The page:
I love exploring cemeteries whenever I can. It gives you such a sense of history in your location. We have some great ones here in the Boston area, filled with all sorts of people from American history. Photos are gorgeous.

    1. Bob R says

      Yeah, I’m sure some of those in Boston and New England are interesting, most of the oldest the US has to offer.

  9. budget jan says

    I love the flower shot and the cobweb shot. Do you know why the eyes of the statues have been dug out? This is very common in old statues, frescoes and etchings in Turkey also.

    1. Bob R says

      I’m not 100% certain, but I do know that in Europe and the middle east, eyes were originally painted or decorated with colored stones, etc. That’s probably the case here too.

      1. budget jan says

        Oh I had not considered that at all, interesting.

  10. Marcia says

    This isn’t like any cemetery I’ve ever seen. It is beautiful, reverential, a very moving tribute to those who have passed.
    BTW, are you in any way connected to the Jose Piran in your photo?

    1. Bob R says

      🙂 Nope, no relation. Just couldn’t pass up the exceptionally rare opportunity to snap a photo of someone with that surname. 🙂

  11. Gabor Kovacs says

    I really liked your photo tour, you took your time to photograph the small details of this beautiful cemetery and showed people that this cemetery is much more beauty than just the tomb of Eva Perón. When we visited this cemetery I was half sick, so I didn’t have the patience that time to do such a detailed photographic tour, although as you know I love photography and I am fond of visiting cemeteries. Thanks for this great post!

    1. Bob R says

      I could have spent all day there snapping photos, but it was getting hot so had to move on after a couple hours. 🙂

  12. Henry | @fotoeins says

    Love this place! Definitely representing a different slice of “porteño” history and life. Nice find with the wasps’/hornets’ nest there! Most/all go to see Evita, but it’s the other graves, memorials, and mausoleums that make Recoleta very special. Did you also check out the cats there? As you and many others will have seen, there are a “few” cats out and about in the B.A. Thanks for writing about this, Bob!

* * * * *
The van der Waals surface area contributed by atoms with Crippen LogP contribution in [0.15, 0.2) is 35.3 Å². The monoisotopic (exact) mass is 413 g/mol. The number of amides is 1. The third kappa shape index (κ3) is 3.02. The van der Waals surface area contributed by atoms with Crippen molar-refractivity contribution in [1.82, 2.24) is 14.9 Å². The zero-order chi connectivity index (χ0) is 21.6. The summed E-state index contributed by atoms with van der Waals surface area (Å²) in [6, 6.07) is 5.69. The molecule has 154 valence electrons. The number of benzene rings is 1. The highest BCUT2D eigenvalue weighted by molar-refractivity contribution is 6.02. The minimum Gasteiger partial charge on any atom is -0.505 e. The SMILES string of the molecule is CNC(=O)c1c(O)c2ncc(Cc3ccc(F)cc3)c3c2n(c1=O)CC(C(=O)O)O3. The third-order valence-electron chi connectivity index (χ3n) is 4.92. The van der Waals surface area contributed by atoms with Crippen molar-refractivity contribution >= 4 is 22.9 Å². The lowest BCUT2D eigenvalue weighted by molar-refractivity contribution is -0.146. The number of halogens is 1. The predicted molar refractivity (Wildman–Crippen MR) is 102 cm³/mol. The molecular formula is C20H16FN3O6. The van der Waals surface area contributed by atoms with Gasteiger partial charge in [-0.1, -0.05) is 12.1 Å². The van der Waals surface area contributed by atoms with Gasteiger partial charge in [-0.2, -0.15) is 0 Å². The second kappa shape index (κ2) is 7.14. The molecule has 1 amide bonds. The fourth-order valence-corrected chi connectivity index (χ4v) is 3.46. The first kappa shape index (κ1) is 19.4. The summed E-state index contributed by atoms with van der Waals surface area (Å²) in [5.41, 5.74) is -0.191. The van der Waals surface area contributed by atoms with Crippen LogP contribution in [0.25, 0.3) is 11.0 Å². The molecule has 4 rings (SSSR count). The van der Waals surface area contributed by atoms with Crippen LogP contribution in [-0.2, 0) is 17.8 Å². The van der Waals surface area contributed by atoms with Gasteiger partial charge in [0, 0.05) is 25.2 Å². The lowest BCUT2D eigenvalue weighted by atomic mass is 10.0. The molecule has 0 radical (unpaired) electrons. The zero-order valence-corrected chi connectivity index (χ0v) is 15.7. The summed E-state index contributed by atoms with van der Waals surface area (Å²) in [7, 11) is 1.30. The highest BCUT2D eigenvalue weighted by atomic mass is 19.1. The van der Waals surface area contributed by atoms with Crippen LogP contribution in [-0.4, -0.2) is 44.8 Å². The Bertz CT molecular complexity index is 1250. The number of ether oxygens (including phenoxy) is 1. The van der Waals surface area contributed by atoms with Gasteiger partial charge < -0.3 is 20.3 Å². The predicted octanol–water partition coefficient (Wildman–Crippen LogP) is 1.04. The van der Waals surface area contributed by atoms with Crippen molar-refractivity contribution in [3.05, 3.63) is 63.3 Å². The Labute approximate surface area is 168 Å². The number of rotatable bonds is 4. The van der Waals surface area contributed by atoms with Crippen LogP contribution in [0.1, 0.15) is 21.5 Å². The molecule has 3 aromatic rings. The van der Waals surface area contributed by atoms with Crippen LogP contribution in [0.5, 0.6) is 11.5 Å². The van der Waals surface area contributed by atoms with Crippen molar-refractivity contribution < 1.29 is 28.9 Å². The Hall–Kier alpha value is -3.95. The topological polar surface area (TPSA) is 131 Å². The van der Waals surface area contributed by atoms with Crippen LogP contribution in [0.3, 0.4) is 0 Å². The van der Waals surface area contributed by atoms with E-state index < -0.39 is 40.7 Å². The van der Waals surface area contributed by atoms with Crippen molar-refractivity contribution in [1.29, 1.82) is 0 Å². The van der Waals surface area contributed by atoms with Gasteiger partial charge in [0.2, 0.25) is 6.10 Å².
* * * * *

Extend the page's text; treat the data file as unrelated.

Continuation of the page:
1. Bob R says

      I realize that it’s sacrilege to admit it on the internet, but I’m not a big fan of cats. So tried to avoid them at La Recoleta. And elsewhere too, as much as logistically possible. 🙂

  13. Nancie says

    Your photos are gorgeous! I love all the statues. They really add a lot of atmosphere. I recently posted about the Burial Grounds in Halifax. Not quite as grand as La Recolata, but historically very interesting, and some of the headstones are remarkably well preserved. Thanks for linking up this week!

    1. Bob R says

      Thanks Nancie, and thanks also for the reminder – I’ll be taking another look at your Halifax post.

  14. Great article and photos! I remember i spent hours there when I first visited. The only other cemetery that impressed me almost as much as the one in Recoleta was the one in Punta Arenas in Chile! Also the one in Sucre, Bolivia was quite beautiful

    1. Bob R says

      Looks like we were on the same Cemetery route. 🙂 I’ll be put up a post on the Punta Arenas cemetery soon. Another amazing place.

  15. Raphael Alexander Zoren says